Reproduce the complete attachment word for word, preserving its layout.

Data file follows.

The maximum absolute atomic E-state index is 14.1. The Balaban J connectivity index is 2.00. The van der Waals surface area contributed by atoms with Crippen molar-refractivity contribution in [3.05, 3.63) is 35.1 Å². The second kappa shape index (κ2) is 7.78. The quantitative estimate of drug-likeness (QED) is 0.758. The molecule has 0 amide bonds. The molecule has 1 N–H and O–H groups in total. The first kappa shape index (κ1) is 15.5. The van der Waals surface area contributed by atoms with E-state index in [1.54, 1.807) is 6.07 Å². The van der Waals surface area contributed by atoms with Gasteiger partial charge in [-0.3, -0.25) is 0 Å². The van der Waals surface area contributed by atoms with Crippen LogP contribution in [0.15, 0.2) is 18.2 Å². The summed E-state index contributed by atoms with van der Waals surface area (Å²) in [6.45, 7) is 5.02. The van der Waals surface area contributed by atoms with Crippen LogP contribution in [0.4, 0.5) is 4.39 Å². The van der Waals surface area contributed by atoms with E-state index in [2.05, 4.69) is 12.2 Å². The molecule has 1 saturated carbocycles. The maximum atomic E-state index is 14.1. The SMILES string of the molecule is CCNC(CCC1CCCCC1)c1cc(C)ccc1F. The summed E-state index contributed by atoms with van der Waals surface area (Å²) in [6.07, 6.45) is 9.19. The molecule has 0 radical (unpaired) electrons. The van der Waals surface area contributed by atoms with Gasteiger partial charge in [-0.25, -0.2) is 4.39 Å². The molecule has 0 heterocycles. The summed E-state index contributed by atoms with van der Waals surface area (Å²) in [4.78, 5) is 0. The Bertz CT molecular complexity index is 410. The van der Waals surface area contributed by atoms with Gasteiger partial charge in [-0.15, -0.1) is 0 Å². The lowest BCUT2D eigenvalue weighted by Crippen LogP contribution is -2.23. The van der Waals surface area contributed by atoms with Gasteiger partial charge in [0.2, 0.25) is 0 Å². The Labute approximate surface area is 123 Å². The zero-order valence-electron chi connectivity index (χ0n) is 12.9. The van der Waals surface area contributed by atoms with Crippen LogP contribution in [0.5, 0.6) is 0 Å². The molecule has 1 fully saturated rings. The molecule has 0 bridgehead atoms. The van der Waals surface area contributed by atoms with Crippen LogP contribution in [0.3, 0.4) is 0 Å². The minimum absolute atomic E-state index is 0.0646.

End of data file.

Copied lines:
The maximum absolute atomic E-state index is 14.1. The Balaban J connectivity index is 2.00. The van der Waals surface area contributed by atoms with Crippen molar-refractivity contribution in [3.05, 3.63) is 35.1 Å². The second kappa shape index (κ2) is 7.78. The quantitative estimate of drug-likeness (QED) is 0.758. The molecule has 0 amide bonds. The molecule has 1 N–H and O–H groups in total. The first kappa shape index (κ1) is 15.5. The van der Waals surface area contributed by atoms with E-state index in [1.54, 1.807) is 6.07 Å². The van der Waals surface area contributed by atoms with Gasteiger partial charge in [-0.3, -0.25) is 0 Å². The van der Waals surface area contributed by atoms with Crippen LogP contribution in [0.15, 0.2) is 18.2 Å². The summed E-state index contributed by atoms with van der Waals surface area (Å²) in [6.45, 7) is 5.02. The van der Waals surface area contributed by atoms with Crippen LogP contribution in [0.4, 0.5) is 4.39 Å². The van der Waals surface area contributed by atoms with E-state index in [2.05, 4.69) is 12.2 Å². The molecule has 1 saturated carbocycles. The maximum atomic E-state index is 14.1. The SMILES string of the molecule is CCNC(CCC1CCCCC1)c1cc(C)ccc1F. The summed E-state index contributed by atoms with van der Waals surface area (Å²) in [6.07, 6.45) is 9.19. The molecule has 0 radical (unpaired) electrons. The van der Waals surface area contributed by atoms with Gasteiger partial charge in [-0.25, -0.2) is 4.39 Å². The molecule has 0 heterocycles. The summed E-state index contributed by atoms with van der Waals surface area (Å²) in [4.78, 5) is 0. The Bertz CT molecular complexity index is 410. The van der Waals surface area contributed by atoms with Gasteiger partial charge in [-0.15, -0.1) is 0 Å². The lowest BCUT2D eigenvalue weighted by Crippen LogP contribution is -2.23. The van der Waals surface area contributed by atoms with Gasteiger partial charge in [0.2, 0.25) is 0 Å². The Labute approximate surface area is 123 Å². The zero-order valence-electron chi connectivity index (χ0n) is 12.9. The van der Waals surface area contributed by atoms with Crippen LogP contribution in [0.5, 0.6) is 0 Å². The molecule has 1 fully saturated rings. The molecule has 0 bridgehead atoms. The van der Waals surface area contributed by atoms with Crippen LogP contribution in [0.3, 0.4) is 0 Å². The minimum absolute atomic E-state index is 0.0646.